Creation Myths Across Cultures

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Creation Myths Across Cultures
Angie Laird
HUM/105 - World Mythology
Class Group: BSDH16JHC0
University of Phoenix Online
Instructor: Gerald Grudzen
February 11, 2013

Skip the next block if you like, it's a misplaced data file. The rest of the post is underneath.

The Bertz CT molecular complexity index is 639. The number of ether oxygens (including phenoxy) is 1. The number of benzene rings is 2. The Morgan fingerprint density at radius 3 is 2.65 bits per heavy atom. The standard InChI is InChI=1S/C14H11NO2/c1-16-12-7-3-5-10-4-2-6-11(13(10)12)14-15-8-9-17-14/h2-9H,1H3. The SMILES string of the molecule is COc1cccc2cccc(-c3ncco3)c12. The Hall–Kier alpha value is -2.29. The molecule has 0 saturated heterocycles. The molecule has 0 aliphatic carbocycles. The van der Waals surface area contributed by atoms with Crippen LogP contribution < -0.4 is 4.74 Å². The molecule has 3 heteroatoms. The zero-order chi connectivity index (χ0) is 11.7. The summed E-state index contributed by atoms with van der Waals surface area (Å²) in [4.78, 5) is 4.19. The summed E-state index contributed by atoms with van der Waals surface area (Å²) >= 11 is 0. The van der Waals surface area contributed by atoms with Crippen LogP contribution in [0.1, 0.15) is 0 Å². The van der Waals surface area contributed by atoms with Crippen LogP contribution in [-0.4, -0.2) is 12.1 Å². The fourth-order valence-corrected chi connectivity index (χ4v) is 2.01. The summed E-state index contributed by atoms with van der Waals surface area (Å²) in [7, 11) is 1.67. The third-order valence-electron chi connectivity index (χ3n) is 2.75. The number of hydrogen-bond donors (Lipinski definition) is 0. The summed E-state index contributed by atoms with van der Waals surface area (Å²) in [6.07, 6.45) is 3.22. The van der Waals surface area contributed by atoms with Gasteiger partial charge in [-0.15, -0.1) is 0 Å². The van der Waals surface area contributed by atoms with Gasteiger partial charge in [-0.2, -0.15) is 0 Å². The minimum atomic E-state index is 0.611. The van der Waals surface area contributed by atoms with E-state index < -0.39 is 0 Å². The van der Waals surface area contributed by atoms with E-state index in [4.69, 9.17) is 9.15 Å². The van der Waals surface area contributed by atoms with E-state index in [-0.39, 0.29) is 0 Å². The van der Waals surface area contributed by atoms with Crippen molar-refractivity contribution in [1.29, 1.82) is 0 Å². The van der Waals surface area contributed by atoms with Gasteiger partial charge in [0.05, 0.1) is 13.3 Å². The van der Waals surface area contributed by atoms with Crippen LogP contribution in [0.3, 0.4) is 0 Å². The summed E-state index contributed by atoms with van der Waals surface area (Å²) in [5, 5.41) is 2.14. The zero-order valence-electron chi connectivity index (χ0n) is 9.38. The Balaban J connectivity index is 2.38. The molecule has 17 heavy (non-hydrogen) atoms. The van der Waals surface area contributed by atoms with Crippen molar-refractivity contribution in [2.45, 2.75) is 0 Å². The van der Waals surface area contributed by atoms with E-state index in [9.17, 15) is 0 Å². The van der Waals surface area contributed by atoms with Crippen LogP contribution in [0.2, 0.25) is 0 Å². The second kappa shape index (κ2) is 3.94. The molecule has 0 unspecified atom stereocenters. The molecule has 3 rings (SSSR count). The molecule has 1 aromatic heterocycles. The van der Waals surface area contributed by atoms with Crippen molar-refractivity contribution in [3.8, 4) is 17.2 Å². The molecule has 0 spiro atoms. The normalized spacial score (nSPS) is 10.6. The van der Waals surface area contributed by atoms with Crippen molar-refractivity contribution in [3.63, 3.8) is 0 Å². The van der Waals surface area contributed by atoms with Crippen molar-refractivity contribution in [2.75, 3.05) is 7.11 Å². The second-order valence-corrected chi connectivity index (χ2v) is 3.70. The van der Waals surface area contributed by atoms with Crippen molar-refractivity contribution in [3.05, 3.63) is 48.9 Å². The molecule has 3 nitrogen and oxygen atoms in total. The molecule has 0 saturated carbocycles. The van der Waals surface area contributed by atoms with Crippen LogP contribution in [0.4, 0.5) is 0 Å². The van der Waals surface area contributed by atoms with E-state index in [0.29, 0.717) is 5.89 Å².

Comparing and contrasting creation myths The two creation myths chosen to compare and contrast focuses on the Norse culture of Iceland Vikings and the Genesis creation of the Hebrew origin of Christian culture. Both creation myths begin with an empty void where chaos or conflict develops. The Norse myth narrates a conflict between the fiery realm of Muspell and the dark, cold realm of Niflheim within the emptiness called ginnungagap and where nothing could grow. The Genesis conflict was between God and nothing, loneliness, and the need to create something beautiful. There are specifically nine classifications of creation myths and many employ more than one motif. Genesis cosmogonies apply both the deus faber and ex nihilo motifs. The story often considered the ex nihilo myth, meaning "out of nothing" is the account in the first book of the Old Testament, Genesis, of God's creation in six days by speaking into existence light and darkness, sun and moon, stars and earth, plants and animals, and birds and fish. God then generates Adam in His image from the dust and breathes life into him and Eve was formed from one of Adam's ribs, therefore combining deus faber (the "maker-God") with ex nihilo motifs. The Nordic creation myths tend to combine accretion/conjunction, secretion, and sacrifice motifs. It features the blending of fire and ice in a random joining of elements. When the warm breath of Muspell meets the frost of arctic Nieflheim, ice melts and the resulting water drops come to life, creating the evil giant Ymir. As the giant sleeps, sweat from his armpits creates the first man and woman. These other giants grow to despise Ymir and the creation story continues with the slaying and…...

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